However, there’s no need for us to spend a penny on such a service. Because under Jenner’s AMC, every Oink is now legal, and they’ll be offering FLAC versions for us. (It’s hard to find a piece of music on the Torrents that isn’t already available in lossless format.) So there’s no reason for anyone to invest in creating a SuperFLAC P2P premium service, because people are already getting it for free. And because people are getting it to for free they won’t, out of the goodness of the hearts, suddenly start paying for one.
Meanwhile, we’re home and dry. Remember the question posed at the start of the piece – how can a completely talentless but cynical entrepreneur flourish? The answer is – they need an AMC. Pete, I suspect, hasn’t met as many “internet entrepreneurs” as you or I have.
Incentives and blankets
At MusicTank Paul Sanders explained the difference between a pay-for, voluntary, opt-in P2P service such as his own (PlayLouder MSP) and a free for all low-cost blanket regime, such as Jenner’s AMC. The civilised home of the future will have a music service, said Sanders, one that’s managed and aware that four people with four tastes all live under the same roof. LimeWire today doesn’t give you that. “I can’t imagine people opting-out, if the service is good.”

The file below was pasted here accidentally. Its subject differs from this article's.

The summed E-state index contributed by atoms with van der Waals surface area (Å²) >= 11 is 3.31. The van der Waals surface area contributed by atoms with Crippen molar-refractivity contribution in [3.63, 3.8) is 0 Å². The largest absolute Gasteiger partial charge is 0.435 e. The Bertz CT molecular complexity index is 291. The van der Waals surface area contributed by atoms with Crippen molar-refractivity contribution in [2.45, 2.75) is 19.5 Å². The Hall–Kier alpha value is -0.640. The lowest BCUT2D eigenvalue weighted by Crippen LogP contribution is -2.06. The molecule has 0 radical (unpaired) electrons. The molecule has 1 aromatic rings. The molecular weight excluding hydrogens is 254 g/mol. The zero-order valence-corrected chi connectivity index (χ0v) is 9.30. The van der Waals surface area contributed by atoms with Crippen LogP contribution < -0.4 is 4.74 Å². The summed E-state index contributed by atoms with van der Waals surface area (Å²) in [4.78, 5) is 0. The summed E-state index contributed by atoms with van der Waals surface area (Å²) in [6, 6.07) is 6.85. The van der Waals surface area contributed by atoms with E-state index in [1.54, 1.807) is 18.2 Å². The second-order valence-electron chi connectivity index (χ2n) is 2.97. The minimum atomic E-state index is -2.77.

It’s about getting incentives aligned. If you think PlayLouder is rubbish, you’ll be able to take your money elsewhere. Once you’re voluntarily paying, you have the right to switch. And because real money is changing hands, that means capital will flow to PlayLouder and its competitors. There were huge problems to be solved in marketing , billing management, but so long as there were happy, paying customers, money would go to solving them.
A lot more was needed, he thought. The entire supply side of the music business needed reform, says Sanders, because the suits don’t understand customers. It should think of itself as a factory supplying wholesalers – selling the goods to a wholesale market at the factory gate.